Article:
“The tomb of Ramses II is one of the mysteries of ancient Egypt,” Hawass said, adding that the current appearance and state of preservation of the tomb did not satisfy the expectations one might have of the tomb of a great Pharaoh like Ramses II.
The tomb has suffered from successive thefts and random digging in search of hidden treasure inside its walls and under its floors. The famous Strikes Papyrus in the Turin Museum in Italy provides information on two robbery attempts during the reign of the 20th-Dynasty King Ramses III in ancient times.
Over the centuries the tomb has been exposed to severe floods that have filled it with dirt and debris, destroying its beautiful reliefs and inscriptions. The tomb passages and internal chambers were blocked.
“Despite the fact that many archaeological missions tried to excavate the tomb, they all failed to clean it of the debris and failed to reveal the secrets of the tomb,” Hawass said.
He said that the archaeological mission he had led had succeeded, in two fruitful seasons since January 2021, in removing the debris and cleaning the tomb, revealing new information on its construction and pictorial programme.
Based on its size and pictorial programme, it is suggested that the tomb took between 10 and 12 years to complete.
“Even the most beautiful tombs in the Valley of the Kings, such as that of king Ramses II’s father, king Seti I, were left unfinished in some parts. The tomb of Tutankhamun was also prepared in a hurry because of the early death of the boy king,” Hawass said.
The excavations revealed a large group of wall scenes depicting important chapters from the funerary books of the afterlife, known to the ancient Egyptians as the Book of Gates and the Book of Imy-Duat.
The shaft of the tomb was also completely uncovered for the first time. It is the deepest of all the shafts of the royal tombs in the Valley of the Kings, reaching a depth of more than nine metres.
Surprisingly, this tomb shaft, unlike all the others in the royal tombs, is decorated. Each of the four side walls has three registers of marvellous scenes and inscriptions that represent chapters never seen before from the books of the afterlife.
The Egyptian mission was able to develop a sense of the size of the original funerary treasure of Ramses II using a system of measurements of the inner chambers of the tomb. “Our work showed evidence that the huge funerary furniture of the king, such as the sarcophagus and the inner anthropoid coffins, as well as the golden shrines and other large-sized furniture, were moved outside the tomb not by tomb robbers, but by the priests of the Egyptian deity Amun during the Late Period,” Hawass said.
He added that the priests could not take the large objects outside the tomb in the same way that they had been brought inside. Therefore, they had had to dig out the floors and ceilings of the rock-carved gates in order to expand them and thus remove the treasures.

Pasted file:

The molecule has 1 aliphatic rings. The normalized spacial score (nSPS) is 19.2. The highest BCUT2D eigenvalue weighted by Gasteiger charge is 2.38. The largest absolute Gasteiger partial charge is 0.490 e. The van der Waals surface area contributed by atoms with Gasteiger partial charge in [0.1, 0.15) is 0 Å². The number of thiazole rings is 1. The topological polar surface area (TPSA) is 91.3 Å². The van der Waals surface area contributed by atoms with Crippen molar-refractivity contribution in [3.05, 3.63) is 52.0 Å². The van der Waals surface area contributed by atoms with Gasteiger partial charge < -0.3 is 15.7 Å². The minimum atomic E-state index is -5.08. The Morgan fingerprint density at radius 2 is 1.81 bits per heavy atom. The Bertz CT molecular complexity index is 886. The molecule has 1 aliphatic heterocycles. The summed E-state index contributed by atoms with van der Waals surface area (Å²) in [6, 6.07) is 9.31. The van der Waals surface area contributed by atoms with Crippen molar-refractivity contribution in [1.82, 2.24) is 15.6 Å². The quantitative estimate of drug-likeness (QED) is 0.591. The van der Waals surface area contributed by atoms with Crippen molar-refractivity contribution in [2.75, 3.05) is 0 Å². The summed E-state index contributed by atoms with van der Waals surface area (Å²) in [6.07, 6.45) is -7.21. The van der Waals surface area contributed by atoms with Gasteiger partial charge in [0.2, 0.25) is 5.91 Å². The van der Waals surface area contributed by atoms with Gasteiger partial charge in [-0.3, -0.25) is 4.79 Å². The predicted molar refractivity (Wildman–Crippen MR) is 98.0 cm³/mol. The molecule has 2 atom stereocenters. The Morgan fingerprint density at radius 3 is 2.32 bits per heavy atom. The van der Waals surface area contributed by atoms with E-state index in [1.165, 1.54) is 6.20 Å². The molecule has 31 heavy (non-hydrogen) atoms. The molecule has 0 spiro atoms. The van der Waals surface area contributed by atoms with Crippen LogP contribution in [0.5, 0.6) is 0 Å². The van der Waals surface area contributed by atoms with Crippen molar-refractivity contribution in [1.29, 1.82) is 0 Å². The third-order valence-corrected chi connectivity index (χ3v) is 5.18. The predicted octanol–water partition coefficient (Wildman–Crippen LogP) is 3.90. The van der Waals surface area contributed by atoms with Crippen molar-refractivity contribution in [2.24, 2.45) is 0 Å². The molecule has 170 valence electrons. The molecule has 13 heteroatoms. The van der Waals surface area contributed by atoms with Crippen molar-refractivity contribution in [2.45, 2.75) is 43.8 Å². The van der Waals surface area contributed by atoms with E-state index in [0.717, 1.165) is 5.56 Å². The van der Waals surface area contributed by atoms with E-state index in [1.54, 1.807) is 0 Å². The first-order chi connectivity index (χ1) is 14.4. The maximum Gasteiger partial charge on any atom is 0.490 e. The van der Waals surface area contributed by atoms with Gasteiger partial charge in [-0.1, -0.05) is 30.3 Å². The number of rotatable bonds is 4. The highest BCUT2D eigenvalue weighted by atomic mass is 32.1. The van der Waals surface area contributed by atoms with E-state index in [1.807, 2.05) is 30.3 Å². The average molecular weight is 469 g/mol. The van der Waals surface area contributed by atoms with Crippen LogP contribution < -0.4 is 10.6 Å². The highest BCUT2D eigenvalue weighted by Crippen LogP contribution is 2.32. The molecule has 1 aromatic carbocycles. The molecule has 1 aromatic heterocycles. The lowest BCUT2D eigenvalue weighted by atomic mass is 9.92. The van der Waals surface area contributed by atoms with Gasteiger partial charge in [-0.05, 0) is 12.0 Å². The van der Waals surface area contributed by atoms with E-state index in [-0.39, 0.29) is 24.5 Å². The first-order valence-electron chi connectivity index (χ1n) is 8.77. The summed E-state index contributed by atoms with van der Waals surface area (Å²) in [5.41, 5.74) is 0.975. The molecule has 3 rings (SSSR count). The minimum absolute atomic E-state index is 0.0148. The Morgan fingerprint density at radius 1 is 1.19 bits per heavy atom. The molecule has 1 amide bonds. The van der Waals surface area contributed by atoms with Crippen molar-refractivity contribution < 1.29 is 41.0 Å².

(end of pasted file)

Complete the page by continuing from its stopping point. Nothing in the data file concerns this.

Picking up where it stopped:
Given the absence of evidence that the treasures were destroyed or looted by tomb robbers, there is still the possibility that they may be rediscovered hidden in the tombs of the high priests of Amun, which are still not discovered today.
ROYAL COFFIN: The coffin of Ramses II is more than just an artefact; it is a portal to a world of ancient beliefs, artistry, and reverence for the afterlife.
As visitors gaze upon its intricate hieroglyphics and grandeur, they are drawn into the world of ancient Egypt and the legacy of Ramses II. This remarkable relic reminds us that, even in death, Ramses continues to be an enduring symbol of the power, wisdom, and mystique of Egypt’s Pharaohs.
Ramses II’s coffin, like those of other Pharaohs, was a masterpiece of ancient Egyptian art and craftsmanship. It was carved in cedar wood at the reburial of the king at the end of the New Kingdom when Amun’s priests, then the ruling power in Thebes, concealed the royal mummies of the New Kingdom Pharaohs in a cache they created to protect their burials for the afterlife and eternity.
The coffin and mummy of the king were unearthed among other burials in 1881 within the Deir Al-Bahari royal cache on Luxor’s west bank.
The cedar coffin was not originally designed for Ramses II, and it would have once been overlaid with gilding and inlays in precious stones or glass. The surface was then stripped and painted yellow, with a handful of details highlighted in bright colours and the eyes outlined in black.
The coffin shows the recumbent King in the Osirian position with arms crossed on his chest and holding two royal sceptres. He wears the Nemes headdress decorated with the erect cobra and false beard braided beneath his chin.
Various inscriptions can be seen on the coffin. The lid bears two large cartouches recalling the King’s birth name of “Ramses, beloved of Amun”, and his throne name of “Powerful is the Maat of Re, he whom Re has chosen”.
According to an article on the coffin on the website of the American Research Centre in Cairo (ARCE) by Nicholas Brown of the Department of Near Eastern Languages and Cultures at the University of California, Los Angeles, two additional texts are on the upper legs of the anthropoid coffin. The initial one is heavily faded and partially erased, and part of it is overwritten by a later text. At the back there is another more visible text.
“It is from these texts that Egyptologists can reconstruct the route that the mummy of Ramses II took from his initial resting place (KV7) to the Deir Al-Bahari cache (TT320),” wrote Brown.
He said that Ramses II’s mummy was removed from the original tomb and moved to the tomb of his father Seti I (KV17). The body remained there for over 80 years before the KV17 cache was moved to the tomb of Ahmose-Inhapi. “This latter tomb was used as a hidden cache for just over 40 years before the mummies’ final transfer to the royal cache at TT320 in year 11 of king Shoshenq II’s reign,” Brown wrote.
He said that it is fairly certain that the present coffin was not the original container of Ramses II and that it was re-processed and re-used for the king’s burial at the end of the New Kingdom.
“Based on similar facial characteristics in three-dimensional portraiture, scholars have suggested that this coffin originally belonged to King Horemheb, the last ruler of the 18th Dynasty,” he said, adding that the elongated, triangular face on the coffin is in Amarna or post-Amarna style associated with the Pharaoh Akhenaten and that it has some facial characteristics painted on, including high-relief eyebrows and eyes with inner-sloping canthi.
* A version of this article appears in print in the 2 November, 2023 edition of Al-Ahram Weekly